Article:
Government secrecy: A sickness that lingers

The following is David Cuillier’s editor’s note for the December 2020 edition of the Journal of Civic Information. To read the edition, please click here.


This is a societal illness that will linger for years, perhaps decades. I am referring to civic information secrecy, not COVID-19.

After nearly a year of worldwide restrictions intended to thwart the coronavirus, we have continued to witness increased government secrecy, from delays and closures of health records to restricted access to elected officials’ decision-making discussions.

If we have learned anything from significant human events in history, we can expect this secrecy to continue, at some level, long after the pandemic ends.

World War II, for example, resulted in a clampdown in government information that continued after the war’s end in 1945, justified by the Cold War. 

Following the terrorist attacks of Sept. 11, 2001, government agencies throughout the United States closed infrastructure data and other records deemed a threat to national security, and many of those records remain secret today.

During times of mortal strife, it is human nature to play it safe through restriction of information. When people are reminded of their own potential deaths, they cling more dearly to their world views, leading to those who value national security to become less supportive of information transparency.

We saw this effect throughout the U.S. starting in March 2020 in response to the pandemic. For example, Palestine, Texas, banned a news reporter from a city council meeting; the Council of the District of Columbia said it did not have to respond promptly to records requests; the FBI refused to accept record requests online or by email, and de-identified nursing home data was withheld from the public.

In April 2020, Frank LoMonte, director of the Brechner Center for Freedom of Information at the University of Florida and publisher of The Journal of Civic Information, wrote an essay for the journal calling out the information lockdowns. During times of strife, he wrote, accurate and complete information is even more important, and could “literally mean the difference between life and death.”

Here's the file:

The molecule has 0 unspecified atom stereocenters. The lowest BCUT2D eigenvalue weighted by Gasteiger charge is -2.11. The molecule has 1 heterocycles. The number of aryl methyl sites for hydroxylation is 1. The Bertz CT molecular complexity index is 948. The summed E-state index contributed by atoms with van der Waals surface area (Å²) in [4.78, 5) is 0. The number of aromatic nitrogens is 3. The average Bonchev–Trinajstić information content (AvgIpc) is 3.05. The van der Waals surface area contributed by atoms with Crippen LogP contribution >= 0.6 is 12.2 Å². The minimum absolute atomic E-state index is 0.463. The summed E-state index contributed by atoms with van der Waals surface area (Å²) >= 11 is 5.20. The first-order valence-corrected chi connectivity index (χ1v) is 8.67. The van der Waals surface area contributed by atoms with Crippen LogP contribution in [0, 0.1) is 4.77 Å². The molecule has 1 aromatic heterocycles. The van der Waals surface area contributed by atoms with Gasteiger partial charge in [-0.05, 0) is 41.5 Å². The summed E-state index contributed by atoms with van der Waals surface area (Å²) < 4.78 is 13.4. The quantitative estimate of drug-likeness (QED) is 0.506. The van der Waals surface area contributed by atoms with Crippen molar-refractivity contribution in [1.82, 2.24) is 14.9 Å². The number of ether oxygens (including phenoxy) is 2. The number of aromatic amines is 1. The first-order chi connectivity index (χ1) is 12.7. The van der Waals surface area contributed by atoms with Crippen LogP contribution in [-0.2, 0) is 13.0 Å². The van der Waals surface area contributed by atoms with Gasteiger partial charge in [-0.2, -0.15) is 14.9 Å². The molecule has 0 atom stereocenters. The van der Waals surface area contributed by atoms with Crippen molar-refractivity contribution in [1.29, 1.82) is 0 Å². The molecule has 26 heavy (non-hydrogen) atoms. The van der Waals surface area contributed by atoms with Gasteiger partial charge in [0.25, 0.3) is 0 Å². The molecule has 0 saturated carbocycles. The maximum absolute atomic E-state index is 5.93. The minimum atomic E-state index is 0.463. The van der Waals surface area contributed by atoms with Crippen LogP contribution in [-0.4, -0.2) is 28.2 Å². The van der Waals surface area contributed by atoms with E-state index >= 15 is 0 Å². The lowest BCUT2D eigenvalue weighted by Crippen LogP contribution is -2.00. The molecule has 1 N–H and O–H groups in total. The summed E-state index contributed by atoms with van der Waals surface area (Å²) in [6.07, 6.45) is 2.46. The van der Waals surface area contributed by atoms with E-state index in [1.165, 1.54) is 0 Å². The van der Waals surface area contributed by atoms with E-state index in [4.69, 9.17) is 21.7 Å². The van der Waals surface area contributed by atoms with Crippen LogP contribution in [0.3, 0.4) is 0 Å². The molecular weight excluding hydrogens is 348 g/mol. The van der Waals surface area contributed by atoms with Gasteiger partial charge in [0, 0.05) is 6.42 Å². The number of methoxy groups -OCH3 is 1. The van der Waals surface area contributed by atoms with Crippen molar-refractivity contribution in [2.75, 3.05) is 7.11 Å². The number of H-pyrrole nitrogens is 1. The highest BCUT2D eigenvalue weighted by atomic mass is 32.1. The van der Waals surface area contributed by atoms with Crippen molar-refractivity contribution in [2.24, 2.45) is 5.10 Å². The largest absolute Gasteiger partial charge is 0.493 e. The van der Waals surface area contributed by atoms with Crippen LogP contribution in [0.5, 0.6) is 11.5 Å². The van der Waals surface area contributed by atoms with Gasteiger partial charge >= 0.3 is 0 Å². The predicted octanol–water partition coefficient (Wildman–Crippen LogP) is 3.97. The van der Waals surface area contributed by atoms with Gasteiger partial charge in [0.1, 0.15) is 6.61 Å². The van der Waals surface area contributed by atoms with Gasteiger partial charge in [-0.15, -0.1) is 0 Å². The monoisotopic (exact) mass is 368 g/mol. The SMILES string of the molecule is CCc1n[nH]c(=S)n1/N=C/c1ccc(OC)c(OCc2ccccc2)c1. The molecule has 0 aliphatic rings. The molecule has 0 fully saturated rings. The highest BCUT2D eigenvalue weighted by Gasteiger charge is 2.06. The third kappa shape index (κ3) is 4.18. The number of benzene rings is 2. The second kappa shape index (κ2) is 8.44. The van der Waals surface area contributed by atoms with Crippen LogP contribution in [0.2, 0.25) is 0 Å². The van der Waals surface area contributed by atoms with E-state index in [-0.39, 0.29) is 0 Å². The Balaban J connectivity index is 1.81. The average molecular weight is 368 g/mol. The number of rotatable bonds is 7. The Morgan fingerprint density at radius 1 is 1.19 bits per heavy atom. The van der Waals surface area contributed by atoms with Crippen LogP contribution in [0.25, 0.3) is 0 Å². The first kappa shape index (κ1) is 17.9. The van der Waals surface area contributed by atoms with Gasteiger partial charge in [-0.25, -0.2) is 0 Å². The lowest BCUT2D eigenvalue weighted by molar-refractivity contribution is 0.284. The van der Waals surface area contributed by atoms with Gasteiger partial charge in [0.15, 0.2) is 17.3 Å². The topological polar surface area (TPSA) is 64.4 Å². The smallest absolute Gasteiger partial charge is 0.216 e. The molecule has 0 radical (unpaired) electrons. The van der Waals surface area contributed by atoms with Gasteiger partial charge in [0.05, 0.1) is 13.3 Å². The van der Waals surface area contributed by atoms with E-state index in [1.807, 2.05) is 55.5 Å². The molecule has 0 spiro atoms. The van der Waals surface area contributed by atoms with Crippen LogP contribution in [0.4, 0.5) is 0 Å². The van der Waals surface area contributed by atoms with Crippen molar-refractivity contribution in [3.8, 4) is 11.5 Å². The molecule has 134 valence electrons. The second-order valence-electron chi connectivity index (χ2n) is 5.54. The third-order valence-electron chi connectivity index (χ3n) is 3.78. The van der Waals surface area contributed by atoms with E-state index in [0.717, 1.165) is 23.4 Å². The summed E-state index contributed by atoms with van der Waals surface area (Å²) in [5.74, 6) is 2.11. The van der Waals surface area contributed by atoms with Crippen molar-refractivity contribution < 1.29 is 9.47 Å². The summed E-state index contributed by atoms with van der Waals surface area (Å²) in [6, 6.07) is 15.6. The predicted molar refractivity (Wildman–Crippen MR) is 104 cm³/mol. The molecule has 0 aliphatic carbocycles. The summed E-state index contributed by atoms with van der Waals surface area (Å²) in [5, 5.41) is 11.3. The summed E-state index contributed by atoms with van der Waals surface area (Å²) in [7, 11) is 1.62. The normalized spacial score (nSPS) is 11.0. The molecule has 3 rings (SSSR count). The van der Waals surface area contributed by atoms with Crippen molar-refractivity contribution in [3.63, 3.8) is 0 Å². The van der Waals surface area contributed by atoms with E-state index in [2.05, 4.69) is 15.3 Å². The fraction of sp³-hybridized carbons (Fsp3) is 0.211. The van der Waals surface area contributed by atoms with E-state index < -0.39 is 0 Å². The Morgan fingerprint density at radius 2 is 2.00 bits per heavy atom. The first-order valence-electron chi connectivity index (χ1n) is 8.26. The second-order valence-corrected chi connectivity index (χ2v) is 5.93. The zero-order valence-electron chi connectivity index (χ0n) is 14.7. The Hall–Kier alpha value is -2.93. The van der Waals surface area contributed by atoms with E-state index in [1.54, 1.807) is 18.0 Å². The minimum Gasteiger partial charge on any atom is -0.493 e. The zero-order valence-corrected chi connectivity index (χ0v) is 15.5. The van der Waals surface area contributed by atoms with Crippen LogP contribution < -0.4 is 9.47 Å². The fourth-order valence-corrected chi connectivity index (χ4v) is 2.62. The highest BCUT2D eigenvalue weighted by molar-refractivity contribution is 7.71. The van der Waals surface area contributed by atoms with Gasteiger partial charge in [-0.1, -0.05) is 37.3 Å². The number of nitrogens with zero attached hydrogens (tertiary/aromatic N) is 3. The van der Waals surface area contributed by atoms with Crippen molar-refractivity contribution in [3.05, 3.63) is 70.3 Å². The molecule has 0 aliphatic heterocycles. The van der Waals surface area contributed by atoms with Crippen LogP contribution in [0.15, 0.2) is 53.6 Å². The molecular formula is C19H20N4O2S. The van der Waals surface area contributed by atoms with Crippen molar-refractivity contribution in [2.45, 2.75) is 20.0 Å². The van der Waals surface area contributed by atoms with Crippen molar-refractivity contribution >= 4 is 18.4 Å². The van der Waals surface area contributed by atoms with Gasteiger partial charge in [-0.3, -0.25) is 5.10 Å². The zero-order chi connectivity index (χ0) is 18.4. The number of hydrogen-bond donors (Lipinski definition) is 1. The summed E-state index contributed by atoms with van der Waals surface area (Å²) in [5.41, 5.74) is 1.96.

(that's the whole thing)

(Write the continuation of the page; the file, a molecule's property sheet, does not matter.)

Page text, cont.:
Yet, the secrecy continues. Each summer and winter, I teach an online class in accessing public records, requiring students to gather dozens of public records regarding a house for sale. In June of the pandemic, few records were provided to the students, as agencies said it would take at least 30 days to even respond. They said the same thing in December.

Anecdotes are fine, but peer-reviewed research is better. This issue of The Journal of Civic Information features four research articles focusing on access to civic information during the COVID-19 pandemic.

We lead the issue with Amy Kristin Sanders’ big-picture analysis of the legal landscape in the United States regarding government information related to COVID-19. She adeptly examines how public record laws and court decisions apply to citizens’ ability to acquire death records, balancing the right of access with personal privacy. She provides practical recommendations for policy makers and advocates.

Al-Amyn Sumar then explains the impact of the Health Insurance Portability and Accountability Act on access to COVID-19 information. As we have seen, HIPAA has been invoked throughout the country as a reason to hide government records. Sumar peels back that onion, highlighting the “Required by Law” exception that gives information seekers a strong case for record disclosure. He also provides a striking state-by-state list of examples of how HIPAA has been used to hide pandemic information from the public.

Yet, every jurisdiction is different, as state laws vary in their language and court interpretation. Megan Craig and Madeleine Davison provide a breakdown for the dozen states that provide death records openly, the five states that provide partial access, and the rest of the states that keep such information secret. This research can provide access advocates context for improving transparency in their own states.

Finally, Jodie Gil and Jonathan L. Wharton provide a fascinating look at how municipalities in Connecticut have attempted to conduct the public’s business online during the pandemic, for better or for worse. They surveyed officials from 95 towns, interviewed those in  charge of public meetings, and lay out specific case studies, all revealing practi cal insights for protecting public participation in government, which could improve the flow of civic information long after the pandemic is over.

The four research articles provide practical advice for improving government transparency, even during these trying times. Armed with these facts and recommendations, access advocates and government information custodians can better their communities, and ultimately save lives.

Here’s to 2021, for better health, and a stronger information ecosystem.

* Please send correspondence about this article to David Cuillier, University of Arizona,